Rainbow/Legaliaison Update 5/18/93

There are many different preceptions of reality. In service to understanding, Legaliaison/DC contrasts its preception of the new regulation (in bold) with the preception of the Eugene, Oregon Register-Guard, May 8, 1993 (in italics).


The U.S. Forest Service has proposed new rules requiring equal treatment for large groups of people seeking permits to gather in national forests."

To say this rule requires equal treatment is a classic example of Orwellian newspeak (i.e., "War is Peace"). As things have stood from time immemorial, people have had an "inalienable right" to peaceably assemble. An "inalienable right" is inherent, that means it cannot be taken away, or, as the First Amendment guarantees, it cannot be "abridged." By contrast a "privilege," like, for example, driving a motor vehicle, requires a "authorization" (a "permit." Unlike a "right," government may legally abridge privileges. Because people always had the equal right to peaceably assemble on public lands, there is absolutely no need for any "new rules requiring equal treatment."

"The new rules change the definition of a "group event" to avoid discrimination against groups such as the Rainbow Family, as well as fringe political or religious organizations."

More doubletalk. The extent to which "group event" has been redined merely gives the government the power - previously prohibited under the First Amendment - to discriminate against any "group event" which the government might choose to discriminate against. In real terms, this regulation would only "prevent discrimination" to whatever extent the government may decide not to discriminate.

"The rules also govern distribution of leaflets and other printed material."

Right, but why?

"The Rainbow Family, a loosely knit group formed in 1972, holds annual gatherings of thousands of people on national forest land to celebrate nature and communal living.

"The group held a 1978 gathering in the Umpqua National Forest that drew 15,000 members, and 1,000 to 2,000 members met for a regional nine-day gathering in June 1991 at an Umpqua forest site about 60 miles east of Roseburg."

The Rainbow Family also gathers to pray for peace on earth and to communicate. Before this proposed regulation, all of that - Freedom of Thought, Expression, and Assembly, was considered "constitutionally protected behavior." If this proposed regulation becomes law, that "protected behavior" will become "a crime," punishable by six months in prison and $500.00 fine.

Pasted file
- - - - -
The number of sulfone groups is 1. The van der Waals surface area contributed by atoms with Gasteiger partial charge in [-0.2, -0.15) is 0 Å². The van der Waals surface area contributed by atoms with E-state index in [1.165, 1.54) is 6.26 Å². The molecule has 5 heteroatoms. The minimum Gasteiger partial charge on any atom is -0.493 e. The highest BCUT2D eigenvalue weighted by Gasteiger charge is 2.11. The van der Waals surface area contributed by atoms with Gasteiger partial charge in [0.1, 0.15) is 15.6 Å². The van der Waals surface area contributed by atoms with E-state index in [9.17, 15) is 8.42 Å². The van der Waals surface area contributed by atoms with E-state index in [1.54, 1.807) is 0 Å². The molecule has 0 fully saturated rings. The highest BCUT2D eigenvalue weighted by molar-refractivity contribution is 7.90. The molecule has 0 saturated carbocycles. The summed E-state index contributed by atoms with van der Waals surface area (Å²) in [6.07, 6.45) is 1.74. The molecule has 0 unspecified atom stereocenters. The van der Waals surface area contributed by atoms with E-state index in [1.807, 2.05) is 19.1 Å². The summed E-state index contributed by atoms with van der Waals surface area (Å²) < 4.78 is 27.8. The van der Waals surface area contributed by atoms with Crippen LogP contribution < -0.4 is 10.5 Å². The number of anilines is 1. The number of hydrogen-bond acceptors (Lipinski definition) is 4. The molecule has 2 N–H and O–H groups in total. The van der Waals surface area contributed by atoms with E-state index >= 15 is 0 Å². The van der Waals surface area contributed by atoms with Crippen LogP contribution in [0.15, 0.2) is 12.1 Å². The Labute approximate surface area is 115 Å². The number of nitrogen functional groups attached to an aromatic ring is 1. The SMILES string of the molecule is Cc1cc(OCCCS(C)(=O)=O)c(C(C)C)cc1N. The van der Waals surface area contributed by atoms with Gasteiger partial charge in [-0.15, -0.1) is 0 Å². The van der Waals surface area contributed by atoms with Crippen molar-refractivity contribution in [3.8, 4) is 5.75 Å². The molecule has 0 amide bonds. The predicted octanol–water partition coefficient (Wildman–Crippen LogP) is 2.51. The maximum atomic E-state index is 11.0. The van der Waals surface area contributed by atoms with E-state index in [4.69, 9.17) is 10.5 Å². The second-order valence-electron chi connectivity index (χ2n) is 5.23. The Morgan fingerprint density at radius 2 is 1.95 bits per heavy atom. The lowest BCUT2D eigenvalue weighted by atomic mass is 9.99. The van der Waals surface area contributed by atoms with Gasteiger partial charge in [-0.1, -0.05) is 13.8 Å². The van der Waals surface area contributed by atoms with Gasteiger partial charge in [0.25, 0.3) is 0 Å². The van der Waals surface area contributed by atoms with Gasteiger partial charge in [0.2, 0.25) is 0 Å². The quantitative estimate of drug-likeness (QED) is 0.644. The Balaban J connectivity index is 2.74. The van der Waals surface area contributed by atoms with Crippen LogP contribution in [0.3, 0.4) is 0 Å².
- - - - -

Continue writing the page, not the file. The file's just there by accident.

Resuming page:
"The 1991 meeting was opposed by groups and individuals who complained that the site, in proposed spotted owl habitat, was too sensitive to support such a large gathering.

"But Forest Service officials allowed the event to be held, noting that the much larger 1978 gathering hadn't damaged the forest."

The First Amendment does not protect someone who "falsely yells 'fire' in a crowded theater," so the Forest Service could prohibit gatherings if they posed some real danger. Under new proposal the Forest Service could prohibit gatherings if an official simply feels the proposed activity will not meet "seven criteria." These "seven criteria" also happen to be the same things that officials are always "concerned" about - but which never actually happen. This regulation will elevate such groundless "concerns" to a "sufficient cause" for a prohibition.

"Forest Service rules for granting permits had discriminated between "recreational" events such as Boy Scout gatherings and "special events," such as demonstrations, parades 'or any activity involving the expression of views'."

More bulldinky. Because "Recreational" events, such as snowmobiling, and dirt biking, might well tear up the public lands, they would be legitimate targets of regulations aimed at protecting resources. On the other hand, "activity involving the expression of views," which does not harm resources, should be exempt from regulation as an "inalienable right."

"A federal court in Texas, ruling for the Rainbow Family, in 1988 struck down those rules and the manner in which they were enforced."

The Texas court held that the government violated the Administrative Procedure Act in implementing the regulations, and expressed a strong opinion that the regulations were unconstitutional. Now the government is trying again. If they find a judge who believes that the First Amendment is an anachronism which was practically superceded by television, they will succeed.

"The new rules would require permits for all "noncommercial" groups of 25 or more, require officials to say in writing why they denied a permit, and provide for quick appeals."

This can only be "good," if you believe the government is "reasonable." Because the government claims that denying a permit may entail lengthy investigation, the only official requirement is that an application be denied "without unreasonable delay."

"Forest officials could still require that the activities not interfere with other activities and not endanger health, safety or the environment."

Just trust government agents ** who believe, for example, that it is reasonable to restrict the "dissemination of literature" because of potential "damage to resources" ** to be reasonable in determining what endangers health, safety or environment.

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